Creative Assembly’s next entry in its long-running strategy series will be Attila: Total War. The press release proclaims that the game will take “players to the brink of the apocalypse”, which brings all manner of remarks to mind regarding the direction Rome II took the series itself in, but there’s reason to believe that Attila will be a move toward more fertile ground. A tighter focus in the campaign should allow for improvement of the core systems and an emphasis on the end of an era could make for a tidier thematic approach. Attila will introduce new features, however, including “advanced street-fighting, civilians, complete settlement destruction and dynamic fire that can rage across a city”. CGI trailer below.
It’s not quite as distant as a sequel, either in terms of setting or release window (2015), as I imagined Creative Assembly might go for. I suppose a sweeping away of the remnants of the Roman Empire allows for some recycling of assets and strategic structure, as well as being potentially cathartic. When Jim and I discussed Rome II, I mentioned the American Civil War as a decent possibility for future Total War and I stand by that – a contained group of territories and a manageable timeframe could be interesting and a neat variation on Shogun’s brand of conquest. There’s enough that’s unique about the Civil War situation to create something quite different to anything Creative Assembly have tackled before as well, not least of which is a very limited number of factions.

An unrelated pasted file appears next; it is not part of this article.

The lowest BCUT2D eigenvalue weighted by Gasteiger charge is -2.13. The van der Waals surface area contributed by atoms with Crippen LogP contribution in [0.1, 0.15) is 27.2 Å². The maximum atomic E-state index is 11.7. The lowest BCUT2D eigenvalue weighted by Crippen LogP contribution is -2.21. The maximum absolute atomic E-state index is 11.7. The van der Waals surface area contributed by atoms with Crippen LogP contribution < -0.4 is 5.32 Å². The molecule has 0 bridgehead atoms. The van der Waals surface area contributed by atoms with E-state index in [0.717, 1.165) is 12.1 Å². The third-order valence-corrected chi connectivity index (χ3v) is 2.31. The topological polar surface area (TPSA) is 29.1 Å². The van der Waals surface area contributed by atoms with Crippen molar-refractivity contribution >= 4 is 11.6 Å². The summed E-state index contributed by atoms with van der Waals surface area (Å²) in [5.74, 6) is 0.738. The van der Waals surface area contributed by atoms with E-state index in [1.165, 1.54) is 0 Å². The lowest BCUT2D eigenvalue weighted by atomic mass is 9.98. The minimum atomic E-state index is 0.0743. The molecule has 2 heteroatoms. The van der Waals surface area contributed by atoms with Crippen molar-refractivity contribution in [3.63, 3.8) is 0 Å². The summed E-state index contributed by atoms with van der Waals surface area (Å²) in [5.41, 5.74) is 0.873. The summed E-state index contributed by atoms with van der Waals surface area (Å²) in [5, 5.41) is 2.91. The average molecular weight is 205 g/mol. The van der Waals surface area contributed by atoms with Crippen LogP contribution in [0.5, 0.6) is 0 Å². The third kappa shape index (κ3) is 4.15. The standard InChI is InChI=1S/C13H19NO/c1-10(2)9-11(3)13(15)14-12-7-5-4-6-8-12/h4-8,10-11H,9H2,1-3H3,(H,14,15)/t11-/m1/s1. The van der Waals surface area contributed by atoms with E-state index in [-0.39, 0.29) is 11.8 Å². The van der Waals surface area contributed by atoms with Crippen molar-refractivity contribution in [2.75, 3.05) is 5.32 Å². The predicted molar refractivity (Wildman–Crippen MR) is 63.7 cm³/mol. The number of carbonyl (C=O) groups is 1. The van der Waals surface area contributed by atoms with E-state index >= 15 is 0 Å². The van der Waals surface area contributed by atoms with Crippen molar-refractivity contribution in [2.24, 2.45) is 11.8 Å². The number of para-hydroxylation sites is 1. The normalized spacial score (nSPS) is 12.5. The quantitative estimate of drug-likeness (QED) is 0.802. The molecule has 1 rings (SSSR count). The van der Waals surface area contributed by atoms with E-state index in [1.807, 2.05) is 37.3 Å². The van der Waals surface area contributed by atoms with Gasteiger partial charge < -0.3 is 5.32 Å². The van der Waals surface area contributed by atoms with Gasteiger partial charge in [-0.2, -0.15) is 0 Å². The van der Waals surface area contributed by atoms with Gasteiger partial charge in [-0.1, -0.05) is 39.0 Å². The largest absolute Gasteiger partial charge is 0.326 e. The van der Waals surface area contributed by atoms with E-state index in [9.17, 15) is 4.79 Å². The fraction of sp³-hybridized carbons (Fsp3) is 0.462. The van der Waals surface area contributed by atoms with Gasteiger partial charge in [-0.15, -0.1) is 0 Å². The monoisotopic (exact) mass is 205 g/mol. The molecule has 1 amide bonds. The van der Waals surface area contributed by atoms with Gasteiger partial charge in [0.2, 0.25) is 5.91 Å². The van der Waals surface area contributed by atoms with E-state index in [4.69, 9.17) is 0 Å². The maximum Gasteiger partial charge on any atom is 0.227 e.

I expect I won’t be alone in waiting until release before allowing myself to believe in the best possible Total War again, but I’d be chuffed if the series returned to its former glory. Creative Assembly would probably be chuffed as well and the criticism of Rome II has hopefully been constructive, even if the press release makes Attila sound like a wholly destructive proposition.
The Dark Ages approach. A time of famine, disease and war, where refugees in their thousands flee from a sweeping tide of destruction and death. Desperate barbaric tribes rally against the ailing might of a dying and divided Roman empire; the light of civilization gutters and dims. In the great steppes of Scythia, a vast and terrifying force gathers, led by a warrior king whose thirst for conquest is utterly unequalled.
The Scourge of God, the very herald of the apocalypse, Attila the Hun.
We shall see.